The RSPCA has welcomed the European Parliament’s adoption of a resolution formally calling for action to tackle the growing illegal trade in pets.
The Parliament (EP) is calling on the European Commission to take action to try to stop the illegal trafficking of dogs and cats.
The issue has become a major concern for the RSPCA, and other animal welfare organisations, since the Pet Travel Scheme was introduced in 2003.
This system, which was designed to allow people to travel with their pets for holidays and for shows, is now all too often exploited by animal traffickers for commercial purposes. In 2015 alone, 93,424 dogs were imported into the UK for commercial and noncommercial reasons and 85,730 of those came from within the EU.
The RSPCA is particularly concerned about the number of puppies being imported, under this scheme, from European countries where large-scale puppy farms are known to operate.
The charity’s puppy report – ‘Sold a pup? Exposing the breeding, trade and sale of puppies’ – published last week, lifts the lid on the scale of the puppy trade and market in England, and also revealed what countries appear to be fuelling the problem (see graphic above), as well as the trade routes likely used to illegally import these pups.
The EP Resolution, coordinated by Renate Sommer MEP, was underpinned by Eurogroup for Animals’ Protect Our Pets campaign.
The RSPCA estimates, in its recent report, that more than 70,000 puppies were imported into the UK – 30,000 from illegal farms in Romania, Hungary, Poland and Lithuania; and 40,000 from Ireland – over the last 12 months.
David Bowles, assistant director of external affairs at the RSPCA, said: “There is a huge demand for particular breeds and designer crossbreeds in the UK and responsible, regulated breeders cannot produce enough puppies. This means that unscrupulous and unregulated breeders and dealers are filling the gap with puppies, many of which are illegally trafficked into the country.
“A lot of these puppies are bred in horrendous conditions by large-scale breeders with little or no consideration for the welfare of the animals themselves. They may be taken from their mothers when they are too young and transported across the EU without vaccinations or legitimate paperwork.
“Many of these puppies contract life-threatening diseases and are at risk of developing behavioural issues in later life.
“That’s why we’ve launched the Scrap the Puppy Trade campaign, to tackle this issue head-on. We want the Government in England to introduce legislation which would help bring this illegal – but profitable – trade to an end.
“Just two of the recommendations we’re making to Westminster is to increase risk-based spot checks at Dover to enforce the rules on non-commercial trade in dogs and puppies; and to transfer the responsibility for implementing and enforcing the PETS system from the ferry companies to the statutory border control agency.”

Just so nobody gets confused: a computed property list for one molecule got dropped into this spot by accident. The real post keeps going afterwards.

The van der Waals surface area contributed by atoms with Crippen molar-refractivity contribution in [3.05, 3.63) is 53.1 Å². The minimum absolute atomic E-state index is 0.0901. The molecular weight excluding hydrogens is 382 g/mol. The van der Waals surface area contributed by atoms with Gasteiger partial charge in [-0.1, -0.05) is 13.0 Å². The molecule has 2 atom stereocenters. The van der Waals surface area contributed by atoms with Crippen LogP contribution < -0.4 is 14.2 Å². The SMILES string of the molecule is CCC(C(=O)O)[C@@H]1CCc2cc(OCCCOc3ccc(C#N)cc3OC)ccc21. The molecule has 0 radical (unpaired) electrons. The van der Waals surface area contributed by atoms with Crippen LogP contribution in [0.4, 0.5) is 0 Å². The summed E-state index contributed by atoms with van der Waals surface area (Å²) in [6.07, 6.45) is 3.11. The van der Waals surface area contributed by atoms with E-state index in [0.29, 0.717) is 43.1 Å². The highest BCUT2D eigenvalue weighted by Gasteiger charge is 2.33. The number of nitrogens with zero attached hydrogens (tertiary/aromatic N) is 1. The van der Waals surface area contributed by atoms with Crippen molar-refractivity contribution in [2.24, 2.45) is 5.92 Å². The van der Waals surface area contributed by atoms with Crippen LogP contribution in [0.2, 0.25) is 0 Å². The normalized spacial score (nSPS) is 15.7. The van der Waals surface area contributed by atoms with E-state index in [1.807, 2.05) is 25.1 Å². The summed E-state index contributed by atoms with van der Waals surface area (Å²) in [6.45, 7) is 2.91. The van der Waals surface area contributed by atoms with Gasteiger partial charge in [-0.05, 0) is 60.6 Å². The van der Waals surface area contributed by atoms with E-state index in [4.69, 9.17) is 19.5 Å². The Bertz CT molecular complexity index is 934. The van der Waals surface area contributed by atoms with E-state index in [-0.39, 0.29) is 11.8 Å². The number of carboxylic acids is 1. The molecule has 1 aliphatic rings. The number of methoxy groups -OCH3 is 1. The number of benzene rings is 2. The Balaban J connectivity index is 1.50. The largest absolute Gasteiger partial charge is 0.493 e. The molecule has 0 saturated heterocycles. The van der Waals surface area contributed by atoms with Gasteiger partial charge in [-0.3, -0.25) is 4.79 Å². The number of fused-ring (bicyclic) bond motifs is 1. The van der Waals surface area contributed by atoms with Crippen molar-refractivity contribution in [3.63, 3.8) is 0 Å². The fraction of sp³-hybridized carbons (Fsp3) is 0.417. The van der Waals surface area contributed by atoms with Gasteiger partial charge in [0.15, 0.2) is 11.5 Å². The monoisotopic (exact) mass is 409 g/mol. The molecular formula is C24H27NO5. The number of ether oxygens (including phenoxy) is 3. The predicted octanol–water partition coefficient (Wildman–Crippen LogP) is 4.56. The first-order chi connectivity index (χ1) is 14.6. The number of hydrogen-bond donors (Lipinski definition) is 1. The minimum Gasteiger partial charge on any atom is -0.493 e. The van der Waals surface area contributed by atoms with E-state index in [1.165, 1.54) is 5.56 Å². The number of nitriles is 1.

According to Eurogroup for Animals, the trafficking of pets is estimated to be the third most profitable illegal trade after weapons and drugs within the EU. And a recent study found that the trade in cats and dogs in the EU was worth €1.3 billion annually.
A Eurogroup for Animals spokesperson said: "This Resolution sends a clear signal to the European Commission that it is time to act to stop this horrific, illegal trade. They have the powers in place, they have the evidence from their own study, and now they have the clear political will from the elected representatives of the Union too. My sincere thanks to Renate Sommer and to all those who voted for the motion."
Renate Sommer MEP, the instigator of the Parliament’s Resolution, added: "This Resolution seeks to mitigate the most opaque elements of the Pet Travel Scheme, namely by harmonising the national identification and registration systems and requirements for pets across the EU. Such a harmonisation would provide greater certainties over the age of any given animal, its vaccination status, and would allow for proper cross-border traceability.
"Many Member States already have systems for the identification and registration of pets. We are not seeking to reinvent the wheel here – we do not see the need for some sort of single EU level database. All we need is to have the same requirements, with compatible systems in each Member State. This should neither be beyond the wit of EU Governments, nor should it cause any concerns with the Commission over the issue of subsidiarity.
"The evidence is clear, as is the solution. As well as being our companions, pets do pose serious transmissible disease threats to animals and humans alike. I now hope that the Commission will have the courage to take the necessary political decision, based on our Resolution, so that we can end this cruel inhumane trade, and so that Europe’s pets, animals and owners alike are better protected in the future."